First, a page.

With my spotty access I thought it best to do the next prompt and delay the compilation. Keeping you on your toes, but offered a squirrel! Writing keeps me sane in the present uncertainty. I’m angry that they are kicking us out before they even sell the place, as if we are hindering their sale. I dislike feeling like my existence is that of a commodity. Not sure what happens next, but writing is my anchor. Good to see you responded so quickly to squirrels, and with a review.
I’ll be back! 🙂
With a squirrel! 😃
You bet! 😀
Of any kind! I love that kind of nuance; that you achieved it in a flash format is stellar, Charli! You have the online community to ground you, and a talent to provide for the next physical home. And whatever else happens is all grist for the mill, right?
Thanks, Pat! Yes, this community is grounding and what happens in life is indeed grist for the mill. 🙂
Sweet! Charli, this one is for you. You will survive. But you know that. Thanks for reading, and everyone (if so:). I am glad I got to share some stories of my own that I have had on tap for years- I believe I have a better grasp and place of my voice. Now,,,, i gotta disappear; back to reality for me (and focusing on work!) yikes. It has been a pleasure….for now.
Thanks, Elliott! It is refreshing to take a reality break and to have an outlet for stored stories. Thank you for sharing your voice here!
So sorry to hear this Charli, I hope you find a way to stay, at least until you can get something figured out. In the meantime, I’m with Anne, your spirit and will is amazing.
I’m on my way back to Idaho to face what we need to do, which seems uncertain. And while I’m sitting here in the Houston Airport (because the way home is to fly from Minneapolis to Spokane via Houston) and a television segment comes on. It’s about Montana. I’m listening lightly as I’m catching up here on the Ranch and then I hear a slow and strained voice speak from the screen — it’s Montana author, Jim Harrison, who passed away recently. He’s beloved by every Montana (and Idaho) writer. He was tenacious, and faced many challenges, including his health. Yet it never stopped him and definitely never dissuaded him from writing. So here I sit with uncertainty, listening to a ghost of a writer, who says, “The only advice I can give to aspiring writers is don’t do it unless you’re willing to give your whole life to it. Red wine and garlic also helps.” Okay. Going home to write, drink red wine, eat garlic and find something to astonish me tomorrow! Shelter will come along eventually.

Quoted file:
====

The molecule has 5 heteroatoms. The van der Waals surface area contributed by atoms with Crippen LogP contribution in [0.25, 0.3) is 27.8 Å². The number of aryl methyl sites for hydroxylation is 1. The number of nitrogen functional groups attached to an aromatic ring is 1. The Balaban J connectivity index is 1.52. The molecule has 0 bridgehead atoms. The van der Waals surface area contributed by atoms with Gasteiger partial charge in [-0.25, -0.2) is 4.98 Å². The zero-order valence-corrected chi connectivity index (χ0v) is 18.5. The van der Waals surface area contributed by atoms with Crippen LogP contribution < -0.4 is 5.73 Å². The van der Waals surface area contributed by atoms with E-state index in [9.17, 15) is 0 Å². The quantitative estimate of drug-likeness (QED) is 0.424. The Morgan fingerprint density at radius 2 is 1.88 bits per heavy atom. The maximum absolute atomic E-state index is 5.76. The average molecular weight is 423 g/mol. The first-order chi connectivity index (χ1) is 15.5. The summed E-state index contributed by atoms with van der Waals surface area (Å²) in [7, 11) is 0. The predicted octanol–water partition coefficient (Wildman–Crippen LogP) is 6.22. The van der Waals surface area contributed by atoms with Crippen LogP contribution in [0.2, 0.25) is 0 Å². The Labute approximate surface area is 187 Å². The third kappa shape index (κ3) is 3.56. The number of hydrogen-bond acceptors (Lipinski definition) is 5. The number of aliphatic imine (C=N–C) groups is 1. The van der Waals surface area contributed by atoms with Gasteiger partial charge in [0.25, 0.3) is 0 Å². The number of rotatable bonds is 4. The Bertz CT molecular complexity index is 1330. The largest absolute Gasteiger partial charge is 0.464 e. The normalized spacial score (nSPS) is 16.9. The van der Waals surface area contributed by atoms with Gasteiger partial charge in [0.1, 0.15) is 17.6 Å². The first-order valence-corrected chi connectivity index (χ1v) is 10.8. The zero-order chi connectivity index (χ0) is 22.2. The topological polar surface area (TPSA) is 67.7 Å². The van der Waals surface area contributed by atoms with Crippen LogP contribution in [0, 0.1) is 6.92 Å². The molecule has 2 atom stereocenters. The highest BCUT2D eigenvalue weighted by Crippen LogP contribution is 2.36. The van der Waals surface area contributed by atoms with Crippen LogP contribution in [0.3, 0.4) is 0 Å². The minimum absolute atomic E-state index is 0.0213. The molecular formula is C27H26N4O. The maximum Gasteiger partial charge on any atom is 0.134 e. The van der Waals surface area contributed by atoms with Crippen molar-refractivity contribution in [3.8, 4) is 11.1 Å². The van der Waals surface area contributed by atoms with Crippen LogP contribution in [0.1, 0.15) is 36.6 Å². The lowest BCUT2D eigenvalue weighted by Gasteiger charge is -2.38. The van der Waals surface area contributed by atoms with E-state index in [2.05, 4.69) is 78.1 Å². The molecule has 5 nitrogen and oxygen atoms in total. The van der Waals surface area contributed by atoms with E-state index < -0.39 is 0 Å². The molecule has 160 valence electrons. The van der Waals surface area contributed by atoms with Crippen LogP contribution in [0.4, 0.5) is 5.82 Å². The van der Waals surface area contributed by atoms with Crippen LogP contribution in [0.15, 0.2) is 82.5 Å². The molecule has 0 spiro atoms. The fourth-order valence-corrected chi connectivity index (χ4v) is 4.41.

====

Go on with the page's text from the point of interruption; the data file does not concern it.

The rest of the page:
What’s garlic for? Doesn’t it keep the demons away? Beautiful words, Charli.
Ha! Perhaps, Norah. Sherri and I often talk about the Black Dog as the doubt that often plagues writers. Maybe garlic keeps them at bay. Maybe it’s simply a reminder to eat well.
[…] response to Charli’s prompt where she asks […]
You take away the crustiness that historians have a reputation for. You make me want to go and dig around in graveyards. Well perhaps not literally. I enjoyed the journey you took us on in your quest for more information re the only name you were left with after the dog ate your “homework”. I’m sorry to hear about your order to vacate and hope you can find a new home quickly and somewhere where you want to live. Looking on the bright side if you do have to camp out for awhile – at least it’s summer. I do think you have been treated poorly. You have shown Mary as very human in this flash. I wouldn’t be wanting Sarah close either.